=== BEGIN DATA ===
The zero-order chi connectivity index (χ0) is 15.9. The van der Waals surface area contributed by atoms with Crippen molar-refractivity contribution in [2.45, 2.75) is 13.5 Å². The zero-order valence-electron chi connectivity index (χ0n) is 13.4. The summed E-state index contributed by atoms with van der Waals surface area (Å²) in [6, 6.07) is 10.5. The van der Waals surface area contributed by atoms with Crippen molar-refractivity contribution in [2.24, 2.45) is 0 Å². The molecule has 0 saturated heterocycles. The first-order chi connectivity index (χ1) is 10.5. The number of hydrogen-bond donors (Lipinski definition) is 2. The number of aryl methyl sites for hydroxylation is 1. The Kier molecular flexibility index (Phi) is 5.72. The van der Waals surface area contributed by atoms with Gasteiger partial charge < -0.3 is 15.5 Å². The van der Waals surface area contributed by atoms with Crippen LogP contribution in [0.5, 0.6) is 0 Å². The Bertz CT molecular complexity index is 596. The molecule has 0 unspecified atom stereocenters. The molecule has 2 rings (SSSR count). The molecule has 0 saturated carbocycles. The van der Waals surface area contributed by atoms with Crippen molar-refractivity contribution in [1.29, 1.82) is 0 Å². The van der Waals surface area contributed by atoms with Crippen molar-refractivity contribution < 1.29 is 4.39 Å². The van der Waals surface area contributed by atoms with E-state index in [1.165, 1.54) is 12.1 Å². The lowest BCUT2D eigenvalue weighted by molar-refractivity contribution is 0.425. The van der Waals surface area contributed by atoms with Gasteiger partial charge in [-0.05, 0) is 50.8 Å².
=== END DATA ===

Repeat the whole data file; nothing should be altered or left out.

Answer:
The zero-order chi connectivity index (χ0) is 15.9. The van der Waals surface area contributed by atoms with Crippen molar-refractivity contribution in [2.45, 2.75) is 13.5 Å². The zero-order valence-electron chi connectivity index (χ0n) is 13.4. The summed E-state index contributed by atoms with van der Waals surface area (Å²) in [6, 6.07) is 10.5. The van der Waals surface area contributed by atoms with Crippen molar-refractivity contribution in [2.24, 2.45) is 0 Å². The molecule has 0 saturated heterocycles. The first-order chi connectivity index (χ1) is 10.5. The number of hydrogen-bond donors (Lipinski definition) is 2. The number of aryl methyl sites for hydroxylation is 1. The Kier molecular flexibility index (Phi) is 5.72. The van der Waals surface area contributed by atoms with Gasteiger partial charge < -0.3 is 15.5 Å². The van der Waals surface area contributed by atoms with Crippen LogP contribution in [0.5, 0.6) is 0 Å². The Bertz CT molecular complexity index is 596. The molecule has 0 unspecified atom stereocenters. The molecule has 2 rings (SSSR count). The molecule has 0 saturated carbocycles. The van der Waals surface area contributed by atoms with Crippen molar-refractivity contribution in [1.29, 1.82) is 0 Å². The van der Waals surface area contributed by atoms with Crippen molar-refractivity contribution < 1.29 is 4.39 Å². The van der Waals surface area contributed by atoms with E-state index in [1.165, 1.54) is 12.1 Å². The lowest BCUT2D eigenvalue weighted by molar-refractivity contribution is 0.425. The van der Waals surface area contributed by atoms with Gasteiger partial charge in [-0.05, 0) is 50.8 Å².